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A White female presented with pustules and erythematous macules on the left palm

A 53-year-old White female presented with itchy pustules and erythematous macules on the left palm. She has a 20 plus-year history of similar lesions on the palms and soles that come and go, and a history of uveitis. Her sister has a history of Crohn's disease.

What's your diagnosis?

Dyshidrotic eczema

Bullous tinea

Contact dermatitis

Palmoplantar psoriasis

Sneddon-Wilkinson disease

Psoriasis is an immune-mediated chronic inflammatory disease characterized by well-demarcated, scaly, erythematous plaques. Those who present with the condition often have a family history, which supports recent research uncovering various genes implicated in its pathogenesis. The disease is also associated with other systemic complications, most notably cardiovascular disease.

Palmoplantar psoriasis is a unique manifestation of psoriasis appearing in an acral distribution, but can coexist with plaque psoriasis, which is commonly found on extensor surfaces. This condition is found in a small percentage of patients with psoriasis and presentation varies from hyperkeratotic plaques to pustular lesions. The pustular form is known as palmoplantar pustulosis and is within the spectrum of palmoplantar psoriasis.

Psoriasis is typically a clinical diagnosis and its severity can be measured using the Psoriasis Area and Severity Index. If biopsy is performed, the histology demonstrates parakeratosis, orthokeratosis, loss of the stratum granulosum, and dilated vasculature with an inflammatory cell infiltrate. The keratinocytes present with abnormal differentiation and hyperplasia, and the presence of foci of neutrophils known as “Munro’s microabscesses” in the stratum corneum serve as the hallmark of histological diagnosis. However, it is important to note that appearance can vary based on the stage of the lesion and the subtype of psoriasis present.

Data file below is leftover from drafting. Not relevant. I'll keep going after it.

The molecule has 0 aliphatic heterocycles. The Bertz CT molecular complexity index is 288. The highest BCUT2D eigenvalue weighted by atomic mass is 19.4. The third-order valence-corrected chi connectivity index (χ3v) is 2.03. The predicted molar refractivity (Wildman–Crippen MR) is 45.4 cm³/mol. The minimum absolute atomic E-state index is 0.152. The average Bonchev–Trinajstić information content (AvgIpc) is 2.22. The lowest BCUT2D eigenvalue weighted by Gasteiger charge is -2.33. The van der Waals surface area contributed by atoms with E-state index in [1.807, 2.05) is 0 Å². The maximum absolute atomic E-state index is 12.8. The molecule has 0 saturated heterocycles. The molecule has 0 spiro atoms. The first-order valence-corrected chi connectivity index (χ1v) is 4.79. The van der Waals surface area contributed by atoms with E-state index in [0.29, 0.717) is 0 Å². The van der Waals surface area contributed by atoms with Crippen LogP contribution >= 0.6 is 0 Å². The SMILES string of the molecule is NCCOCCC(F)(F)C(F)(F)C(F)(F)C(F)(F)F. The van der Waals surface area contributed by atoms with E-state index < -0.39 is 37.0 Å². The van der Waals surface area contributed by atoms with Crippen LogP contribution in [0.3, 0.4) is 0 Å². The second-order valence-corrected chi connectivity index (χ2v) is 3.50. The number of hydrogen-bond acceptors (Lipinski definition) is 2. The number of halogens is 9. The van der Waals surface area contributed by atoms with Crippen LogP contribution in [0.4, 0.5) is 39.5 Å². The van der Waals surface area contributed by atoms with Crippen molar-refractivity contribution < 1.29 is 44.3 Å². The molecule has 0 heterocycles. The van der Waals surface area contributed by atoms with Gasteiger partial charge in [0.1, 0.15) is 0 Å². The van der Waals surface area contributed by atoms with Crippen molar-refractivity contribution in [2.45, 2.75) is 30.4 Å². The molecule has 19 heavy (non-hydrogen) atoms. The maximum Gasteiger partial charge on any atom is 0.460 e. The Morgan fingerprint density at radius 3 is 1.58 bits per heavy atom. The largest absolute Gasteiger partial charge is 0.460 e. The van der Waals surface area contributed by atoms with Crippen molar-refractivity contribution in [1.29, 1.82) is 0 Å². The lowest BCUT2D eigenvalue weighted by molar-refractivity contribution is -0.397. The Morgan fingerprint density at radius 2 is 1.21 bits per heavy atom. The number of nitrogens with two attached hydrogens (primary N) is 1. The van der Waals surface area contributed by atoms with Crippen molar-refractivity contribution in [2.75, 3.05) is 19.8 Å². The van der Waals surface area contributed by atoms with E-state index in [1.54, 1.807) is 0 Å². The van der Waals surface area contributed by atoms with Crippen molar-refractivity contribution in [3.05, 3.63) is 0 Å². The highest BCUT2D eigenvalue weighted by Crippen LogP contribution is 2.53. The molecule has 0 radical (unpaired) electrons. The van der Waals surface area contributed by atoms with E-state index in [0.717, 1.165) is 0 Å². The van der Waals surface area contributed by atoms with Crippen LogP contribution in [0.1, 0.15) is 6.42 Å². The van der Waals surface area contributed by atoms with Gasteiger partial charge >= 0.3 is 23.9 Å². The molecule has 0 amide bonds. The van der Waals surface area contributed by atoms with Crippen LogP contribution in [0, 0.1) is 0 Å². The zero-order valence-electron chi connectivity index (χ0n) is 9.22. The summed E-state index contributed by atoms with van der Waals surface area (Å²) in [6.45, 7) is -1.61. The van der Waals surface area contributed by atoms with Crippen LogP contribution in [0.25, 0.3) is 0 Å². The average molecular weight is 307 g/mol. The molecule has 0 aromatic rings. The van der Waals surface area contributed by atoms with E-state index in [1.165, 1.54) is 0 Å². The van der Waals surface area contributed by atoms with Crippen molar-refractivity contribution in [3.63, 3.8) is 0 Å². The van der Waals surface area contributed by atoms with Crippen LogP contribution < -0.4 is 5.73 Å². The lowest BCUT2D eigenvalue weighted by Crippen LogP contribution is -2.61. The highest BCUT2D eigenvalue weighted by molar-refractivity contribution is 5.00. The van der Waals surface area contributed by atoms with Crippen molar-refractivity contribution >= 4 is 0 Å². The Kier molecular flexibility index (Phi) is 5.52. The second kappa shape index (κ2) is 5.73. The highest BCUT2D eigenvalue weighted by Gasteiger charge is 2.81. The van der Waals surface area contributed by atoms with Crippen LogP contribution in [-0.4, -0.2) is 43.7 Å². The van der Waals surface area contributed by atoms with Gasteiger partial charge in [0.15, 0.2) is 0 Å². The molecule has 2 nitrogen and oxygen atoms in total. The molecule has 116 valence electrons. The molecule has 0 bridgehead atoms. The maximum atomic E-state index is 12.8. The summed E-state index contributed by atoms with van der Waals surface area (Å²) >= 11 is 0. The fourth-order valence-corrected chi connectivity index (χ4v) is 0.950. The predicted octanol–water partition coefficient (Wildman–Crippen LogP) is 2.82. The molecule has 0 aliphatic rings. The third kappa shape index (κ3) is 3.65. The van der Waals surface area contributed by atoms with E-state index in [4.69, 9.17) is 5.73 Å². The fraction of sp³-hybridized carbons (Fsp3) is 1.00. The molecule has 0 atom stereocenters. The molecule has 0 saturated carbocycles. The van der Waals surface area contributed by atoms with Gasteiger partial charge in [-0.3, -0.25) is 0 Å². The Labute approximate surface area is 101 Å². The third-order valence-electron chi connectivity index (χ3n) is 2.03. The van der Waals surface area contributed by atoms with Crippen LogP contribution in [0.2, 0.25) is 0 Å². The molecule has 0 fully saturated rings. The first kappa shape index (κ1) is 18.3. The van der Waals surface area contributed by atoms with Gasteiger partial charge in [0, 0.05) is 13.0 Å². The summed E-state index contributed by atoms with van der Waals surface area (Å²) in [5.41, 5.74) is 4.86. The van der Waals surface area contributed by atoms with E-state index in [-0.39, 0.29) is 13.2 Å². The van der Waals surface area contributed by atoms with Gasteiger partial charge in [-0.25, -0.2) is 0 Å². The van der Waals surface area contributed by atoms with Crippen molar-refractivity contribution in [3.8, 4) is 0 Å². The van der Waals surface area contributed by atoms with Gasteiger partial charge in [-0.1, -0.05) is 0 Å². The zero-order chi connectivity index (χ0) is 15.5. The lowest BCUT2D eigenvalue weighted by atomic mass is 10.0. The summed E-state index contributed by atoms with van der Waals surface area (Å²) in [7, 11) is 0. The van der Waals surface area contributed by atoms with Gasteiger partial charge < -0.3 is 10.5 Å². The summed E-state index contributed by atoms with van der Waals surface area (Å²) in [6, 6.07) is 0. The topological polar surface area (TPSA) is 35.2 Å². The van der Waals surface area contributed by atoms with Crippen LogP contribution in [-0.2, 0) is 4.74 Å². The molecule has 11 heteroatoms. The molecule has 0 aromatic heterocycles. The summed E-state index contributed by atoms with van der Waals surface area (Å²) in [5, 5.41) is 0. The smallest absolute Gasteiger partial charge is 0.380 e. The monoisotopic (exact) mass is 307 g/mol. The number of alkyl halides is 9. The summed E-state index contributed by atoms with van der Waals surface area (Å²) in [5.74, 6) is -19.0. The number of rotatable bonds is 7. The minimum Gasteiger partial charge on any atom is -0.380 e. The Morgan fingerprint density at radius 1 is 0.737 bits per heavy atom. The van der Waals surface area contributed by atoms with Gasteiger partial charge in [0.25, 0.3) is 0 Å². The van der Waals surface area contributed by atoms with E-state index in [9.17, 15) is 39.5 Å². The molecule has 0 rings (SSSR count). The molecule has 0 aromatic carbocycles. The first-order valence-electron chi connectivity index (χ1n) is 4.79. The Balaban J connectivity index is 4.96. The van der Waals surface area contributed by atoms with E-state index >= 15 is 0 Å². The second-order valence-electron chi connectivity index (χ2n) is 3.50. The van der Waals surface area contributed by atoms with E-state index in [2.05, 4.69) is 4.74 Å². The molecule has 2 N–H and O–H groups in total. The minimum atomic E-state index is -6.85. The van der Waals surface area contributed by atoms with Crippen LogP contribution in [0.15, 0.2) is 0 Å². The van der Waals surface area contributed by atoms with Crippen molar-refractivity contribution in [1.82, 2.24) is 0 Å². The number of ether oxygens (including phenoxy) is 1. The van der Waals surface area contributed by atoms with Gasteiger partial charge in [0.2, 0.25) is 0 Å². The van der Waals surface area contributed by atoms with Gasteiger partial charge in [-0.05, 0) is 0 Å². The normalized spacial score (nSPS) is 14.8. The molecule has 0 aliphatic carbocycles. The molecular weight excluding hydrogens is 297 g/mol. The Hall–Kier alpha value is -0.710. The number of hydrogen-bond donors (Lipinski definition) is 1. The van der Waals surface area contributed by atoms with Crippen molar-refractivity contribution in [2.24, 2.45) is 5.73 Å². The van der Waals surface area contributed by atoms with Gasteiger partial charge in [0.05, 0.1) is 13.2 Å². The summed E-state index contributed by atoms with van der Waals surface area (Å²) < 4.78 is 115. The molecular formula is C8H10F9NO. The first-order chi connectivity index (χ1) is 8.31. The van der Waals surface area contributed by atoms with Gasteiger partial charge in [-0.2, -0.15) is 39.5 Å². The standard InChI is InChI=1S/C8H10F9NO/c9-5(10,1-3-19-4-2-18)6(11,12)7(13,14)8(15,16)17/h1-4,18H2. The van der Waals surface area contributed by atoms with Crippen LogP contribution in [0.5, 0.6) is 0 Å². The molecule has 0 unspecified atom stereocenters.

Palmoplantar psoriasis can be especially limiting and difficult to treat because of its distribution. Topical steroids, topical vitamin D analogues, and narrow band ultraviolet light therapy can be effective for less severe cases. Methotrexate, biologic treatments, and apremilast can be used for more extensive disease.

Dr. Donna Bilu Martin, Premier Dermatology, MD, Aventura, Fla.

Dr. Donna Bilu Martin

This patient is HLA-B27 positive and has uveitis. The presence of the HLA-B27 allele has been associated with inflammatory bowel disease, uveitis, psoriatic arthritis, and reactive arthritis. It has also been reported to be associated with pustular psoriasis. She responded well to topical steroids and vitamin D analogues.

This case and photo were submitted by Mr. Shapiro at Nova Southeastern University College of Osteopathic Medicine, Davie, Fla., and Dr. Bilu Martin.

Dr. Bilu Martin is a board-certified dermatologist in private practice at Premier Dermatology, MD, in Aventura, Fla. More diagnostic cases are available at To submit a case for possible publication, send an email to


1. Psoriasis: Overview and Diagnosis, in “Evidence-Based Psoriasis. Updates in Clinical Dermatology.” (Cham, Switzerland: Springer International, 2018).

2. Merola JF et al. Dermatol Ther. 2018 May;31(3):e12589.

3. Chung J et al. J Am Acad Dermatol. 2014 Oct;71(4):623-32.

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